[chatter and laughter]
Cindy Iverson: Dementia is something that I think every family is touched by. One of the things that we hear from families so often is, "I don’t know what to say anymore."
Maren Levad: The House of Memories workshop is an amazing place for people to come and get tools like the My House of Memories app and learn skills, like how to build a memory suitcase or a memory tree and use objects to spark conversation and connection with the people they care for living with dementia.
[video narrator] Add your own memories.
Meghan Constantini: People who are living with dementia, as we learned in the training today, tend to feel really lonely and feel like they don’t have a purpose.
Kathleen Woo-Rippe: This House of Memories project is going to be a wonderful way to have the caregivers interact in a more meaningful way.
Ellie Madison: It’s so easy to fall into, "Do you remember this? Or do you remember that?" And that can sometimes provoke anxiety with someone who has memory issues. So, to have an app that you can point to a picture and ask a very imaginative question that doesn’t cause someone anxiety if they can’t come up with an answer right away is just going to be so useful.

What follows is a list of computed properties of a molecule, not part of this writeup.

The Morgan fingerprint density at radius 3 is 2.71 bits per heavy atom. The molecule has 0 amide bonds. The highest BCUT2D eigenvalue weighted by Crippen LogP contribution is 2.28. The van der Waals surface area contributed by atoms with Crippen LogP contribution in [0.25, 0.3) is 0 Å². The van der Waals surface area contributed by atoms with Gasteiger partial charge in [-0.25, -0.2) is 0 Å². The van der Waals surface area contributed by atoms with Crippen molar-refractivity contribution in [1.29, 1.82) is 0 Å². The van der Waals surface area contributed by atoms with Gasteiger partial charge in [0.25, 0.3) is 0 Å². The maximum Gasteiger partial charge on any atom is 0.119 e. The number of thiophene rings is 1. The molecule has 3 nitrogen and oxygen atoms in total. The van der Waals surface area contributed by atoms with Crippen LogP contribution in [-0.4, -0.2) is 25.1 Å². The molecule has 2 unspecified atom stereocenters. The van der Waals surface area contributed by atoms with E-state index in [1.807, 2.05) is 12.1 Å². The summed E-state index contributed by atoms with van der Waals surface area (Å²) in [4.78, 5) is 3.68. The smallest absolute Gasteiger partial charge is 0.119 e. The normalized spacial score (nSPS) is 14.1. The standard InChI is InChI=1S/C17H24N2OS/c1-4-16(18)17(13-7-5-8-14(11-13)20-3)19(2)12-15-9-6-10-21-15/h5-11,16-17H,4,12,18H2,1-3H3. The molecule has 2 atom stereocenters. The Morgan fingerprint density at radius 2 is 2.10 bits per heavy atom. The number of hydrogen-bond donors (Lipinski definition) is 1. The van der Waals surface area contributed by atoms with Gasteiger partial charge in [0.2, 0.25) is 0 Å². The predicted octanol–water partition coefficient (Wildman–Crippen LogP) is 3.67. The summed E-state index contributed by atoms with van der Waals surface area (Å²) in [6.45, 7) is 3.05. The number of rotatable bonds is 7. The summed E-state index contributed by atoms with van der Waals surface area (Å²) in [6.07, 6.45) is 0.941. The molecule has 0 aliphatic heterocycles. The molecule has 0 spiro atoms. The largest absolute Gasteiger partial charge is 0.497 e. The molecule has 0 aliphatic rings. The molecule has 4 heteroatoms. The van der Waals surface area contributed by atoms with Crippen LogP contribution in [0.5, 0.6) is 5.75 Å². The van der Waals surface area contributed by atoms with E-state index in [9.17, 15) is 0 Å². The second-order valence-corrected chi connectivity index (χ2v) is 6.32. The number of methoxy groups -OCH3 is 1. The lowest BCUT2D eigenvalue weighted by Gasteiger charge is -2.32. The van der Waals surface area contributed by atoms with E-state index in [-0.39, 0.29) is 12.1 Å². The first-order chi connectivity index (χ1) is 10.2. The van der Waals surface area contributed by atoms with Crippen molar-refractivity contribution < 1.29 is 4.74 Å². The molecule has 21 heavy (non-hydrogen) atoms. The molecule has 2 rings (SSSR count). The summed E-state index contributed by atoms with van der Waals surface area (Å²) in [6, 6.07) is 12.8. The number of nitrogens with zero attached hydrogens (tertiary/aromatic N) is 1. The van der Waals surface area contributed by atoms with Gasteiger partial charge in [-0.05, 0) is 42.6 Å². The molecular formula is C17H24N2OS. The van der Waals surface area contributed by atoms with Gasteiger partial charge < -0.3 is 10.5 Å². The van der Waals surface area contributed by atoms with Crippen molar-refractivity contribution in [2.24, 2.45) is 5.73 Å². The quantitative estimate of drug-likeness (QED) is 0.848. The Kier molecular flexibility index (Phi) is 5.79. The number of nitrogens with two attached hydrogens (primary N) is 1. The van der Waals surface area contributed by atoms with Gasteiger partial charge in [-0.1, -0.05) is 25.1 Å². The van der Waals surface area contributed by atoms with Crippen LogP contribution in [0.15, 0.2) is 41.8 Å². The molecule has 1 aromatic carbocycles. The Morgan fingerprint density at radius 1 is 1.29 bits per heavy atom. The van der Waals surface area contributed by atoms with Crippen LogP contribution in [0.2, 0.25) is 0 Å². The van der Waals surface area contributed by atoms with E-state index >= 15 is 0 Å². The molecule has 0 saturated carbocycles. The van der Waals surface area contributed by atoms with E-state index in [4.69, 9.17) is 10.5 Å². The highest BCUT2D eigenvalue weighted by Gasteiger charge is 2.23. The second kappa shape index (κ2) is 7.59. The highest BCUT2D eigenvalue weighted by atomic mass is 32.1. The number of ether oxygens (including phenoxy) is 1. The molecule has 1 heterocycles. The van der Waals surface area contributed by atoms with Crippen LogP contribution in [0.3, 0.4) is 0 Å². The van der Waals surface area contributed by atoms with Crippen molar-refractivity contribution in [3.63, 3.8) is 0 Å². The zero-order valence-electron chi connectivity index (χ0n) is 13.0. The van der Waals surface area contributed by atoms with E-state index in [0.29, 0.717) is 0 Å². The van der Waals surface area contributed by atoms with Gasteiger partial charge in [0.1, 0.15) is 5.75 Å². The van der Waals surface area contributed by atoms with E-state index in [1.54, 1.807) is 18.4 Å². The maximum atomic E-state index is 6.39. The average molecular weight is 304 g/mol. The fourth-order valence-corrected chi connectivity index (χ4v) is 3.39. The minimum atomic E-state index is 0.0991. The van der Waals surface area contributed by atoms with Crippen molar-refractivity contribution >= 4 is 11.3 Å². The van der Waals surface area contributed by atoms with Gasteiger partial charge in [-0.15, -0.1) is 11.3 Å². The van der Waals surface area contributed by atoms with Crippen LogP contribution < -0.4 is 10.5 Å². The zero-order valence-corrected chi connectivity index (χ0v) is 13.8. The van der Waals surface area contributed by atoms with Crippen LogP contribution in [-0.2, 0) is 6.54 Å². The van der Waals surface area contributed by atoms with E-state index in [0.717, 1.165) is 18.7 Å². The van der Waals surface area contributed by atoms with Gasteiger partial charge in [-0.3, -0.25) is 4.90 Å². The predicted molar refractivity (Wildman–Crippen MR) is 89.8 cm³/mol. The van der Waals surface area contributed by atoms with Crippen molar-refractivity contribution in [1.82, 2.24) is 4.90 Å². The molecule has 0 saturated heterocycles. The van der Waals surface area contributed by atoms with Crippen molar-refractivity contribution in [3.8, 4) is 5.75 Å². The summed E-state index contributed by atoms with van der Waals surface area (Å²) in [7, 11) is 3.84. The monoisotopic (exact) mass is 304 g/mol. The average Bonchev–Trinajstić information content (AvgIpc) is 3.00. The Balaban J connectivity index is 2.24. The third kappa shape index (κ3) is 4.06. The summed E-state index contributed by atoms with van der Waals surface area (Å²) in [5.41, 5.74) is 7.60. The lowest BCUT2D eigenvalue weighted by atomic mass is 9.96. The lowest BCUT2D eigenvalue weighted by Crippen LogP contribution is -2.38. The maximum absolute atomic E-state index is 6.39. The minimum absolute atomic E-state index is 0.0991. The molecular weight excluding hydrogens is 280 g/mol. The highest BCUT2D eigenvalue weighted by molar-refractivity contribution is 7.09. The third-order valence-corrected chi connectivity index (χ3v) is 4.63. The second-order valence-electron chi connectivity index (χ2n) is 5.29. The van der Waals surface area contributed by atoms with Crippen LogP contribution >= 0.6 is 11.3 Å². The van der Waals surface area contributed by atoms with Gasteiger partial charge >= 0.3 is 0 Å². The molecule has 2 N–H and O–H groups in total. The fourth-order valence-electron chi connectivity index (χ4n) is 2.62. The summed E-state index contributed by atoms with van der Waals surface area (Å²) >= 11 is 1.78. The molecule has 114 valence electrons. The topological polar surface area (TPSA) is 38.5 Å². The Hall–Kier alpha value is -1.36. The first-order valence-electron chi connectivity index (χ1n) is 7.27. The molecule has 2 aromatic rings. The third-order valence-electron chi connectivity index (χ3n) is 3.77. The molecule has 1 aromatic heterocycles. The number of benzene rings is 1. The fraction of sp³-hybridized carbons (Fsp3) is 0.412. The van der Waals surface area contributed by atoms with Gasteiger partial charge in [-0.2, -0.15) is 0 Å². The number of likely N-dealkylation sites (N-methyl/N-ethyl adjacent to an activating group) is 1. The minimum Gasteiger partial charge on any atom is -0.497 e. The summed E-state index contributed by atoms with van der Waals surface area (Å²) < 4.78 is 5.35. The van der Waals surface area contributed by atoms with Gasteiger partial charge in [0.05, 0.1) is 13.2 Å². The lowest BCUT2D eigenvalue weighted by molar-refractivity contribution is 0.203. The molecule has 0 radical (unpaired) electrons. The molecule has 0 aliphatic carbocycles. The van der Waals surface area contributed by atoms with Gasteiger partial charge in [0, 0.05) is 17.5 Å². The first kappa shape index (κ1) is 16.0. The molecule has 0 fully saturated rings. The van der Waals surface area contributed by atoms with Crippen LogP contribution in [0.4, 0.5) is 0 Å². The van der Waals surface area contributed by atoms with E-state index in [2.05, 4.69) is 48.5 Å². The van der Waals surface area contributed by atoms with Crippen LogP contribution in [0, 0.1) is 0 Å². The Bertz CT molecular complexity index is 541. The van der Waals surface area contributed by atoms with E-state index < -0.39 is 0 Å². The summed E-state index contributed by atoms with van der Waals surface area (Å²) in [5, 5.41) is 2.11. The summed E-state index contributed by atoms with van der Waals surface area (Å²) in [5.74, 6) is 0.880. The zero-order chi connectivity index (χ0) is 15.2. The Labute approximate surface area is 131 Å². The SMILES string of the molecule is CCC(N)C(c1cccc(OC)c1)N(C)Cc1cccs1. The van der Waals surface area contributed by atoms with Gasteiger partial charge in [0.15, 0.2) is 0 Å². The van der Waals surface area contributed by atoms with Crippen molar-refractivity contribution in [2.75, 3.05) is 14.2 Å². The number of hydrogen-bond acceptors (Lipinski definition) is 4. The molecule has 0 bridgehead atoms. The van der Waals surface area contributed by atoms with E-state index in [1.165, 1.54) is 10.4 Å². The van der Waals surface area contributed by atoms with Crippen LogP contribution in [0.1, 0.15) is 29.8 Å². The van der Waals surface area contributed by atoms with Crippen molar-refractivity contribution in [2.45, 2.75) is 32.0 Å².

[attendee] That is so fun!
Carol Kuhlman: There is so much that is just a wealth of information for those who are serving people with dementia.
[attendee] That's my mom and dad's period of time.
Yolinda Chambers: It's a program that helps us to connect with people that have this condition and helps us to know their history, their experience, because even though they're losing memory there are many things that we can do to improve their quality of life.
Levad: The Love Boat, yes.
Constantini: The part of the training that jumped out the most for me was when the trainer said to the group, "You can have a museum in your pocket" and that was just a light bulb for me, because working in senior housing, it’s not always feasible to get people on a bus and to travel to a museum.
Stephanie Tomlin: You can have fun with people with dementia, and it’s not just about making it about their cares or making sure they take their medicine or, you know, the basic daily needs. It’s more just about having quality time.
Sandra Reyes: If they have a person with this condition, life does not end. Life continues and there are many opportunities to continue to enjoy with your loved ones.
Brian Hallett: It absolutely is for everybody.
Kuhlman: Families and friends, caregivers—this is for everyone. If you know someone who’s living with dementia, you have just found an amazing, amazing tool that’s going to help their day be better, and your day be better, no matter who you are.